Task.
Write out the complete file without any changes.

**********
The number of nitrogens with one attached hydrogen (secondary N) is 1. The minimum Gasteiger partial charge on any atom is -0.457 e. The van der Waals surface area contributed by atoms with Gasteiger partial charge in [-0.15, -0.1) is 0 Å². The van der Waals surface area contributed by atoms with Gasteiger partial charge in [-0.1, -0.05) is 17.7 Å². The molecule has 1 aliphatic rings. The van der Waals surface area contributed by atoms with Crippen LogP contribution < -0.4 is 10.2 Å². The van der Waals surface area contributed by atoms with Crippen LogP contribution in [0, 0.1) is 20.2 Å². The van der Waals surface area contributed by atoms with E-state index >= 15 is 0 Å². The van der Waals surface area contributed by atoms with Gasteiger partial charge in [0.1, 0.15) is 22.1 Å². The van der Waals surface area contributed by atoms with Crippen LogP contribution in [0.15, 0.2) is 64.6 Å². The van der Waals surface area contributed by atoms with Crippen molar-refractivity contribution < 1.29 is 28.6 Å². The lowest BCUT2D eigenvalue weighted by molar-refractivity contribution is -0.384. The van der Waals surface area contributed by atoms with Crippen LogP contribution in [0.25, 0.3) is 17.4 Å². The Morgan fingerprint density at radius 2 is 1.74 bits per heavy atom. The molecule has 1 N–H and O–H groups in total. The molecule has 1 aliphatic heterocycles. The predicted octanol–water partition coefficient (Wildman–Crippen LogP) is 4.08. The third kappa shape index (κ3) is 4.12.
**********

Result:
The number of nitrogens with one attached hydrogen (secondary N) is 1. The minimum Gasteiger partial charge on any atom is -0.457 e. The van der Waals surface area contributed by atoms with Gasteiger partial charge in [-0.15, -0.1) is 0 Å². The van der Waals surface area contributed by atoms with Gasteiger partial charge in [-0.1, -0.05) is 17.7 Å². The molecule has 1 aliphatic rings. The van der Waals surface area contributed by atoms with Crippen LogP contribution < -0.4 is 10.2 Å². The van der Waals surface area contributed by atoms with Crippen LogP contribution in [0, 0.1) is 20.2 Å². The van der Waals surface area contributed by atoms with E-state index >= 15 is 0 Å². The van der Waals surface area contributed by atoms with Gasteiger partial charge in [0.1, 0.15) is 22.1 Å². The van der Waals surface area contributed by atoms with Crippen LogP contribution in [0.15, 0.2) is 64.6 Å². The van der Waals surface area contributed by atoms with Crippen molar-refractivity contribution < 1.29 is 28.6 Å². The lowest BCUT2D eigenvalue weighted by molar-refractivity contribution is -0.384. The van der Waals surface area contributed by atoms with Crippen LogP contribution in [0.25, 0.3) is 17.4 Å². The Morgan fingerprint density at radius 2 is 1.74 bits per heavy atom. The molecule has 1 N–H and O–H groups in total. The molecule has 1 aliphatic heterocycles. The predicted octanol–water partition coefficient (Wildman–Crippen LogP) is 4.08. The third kappa shape index (κ3) is 4.12.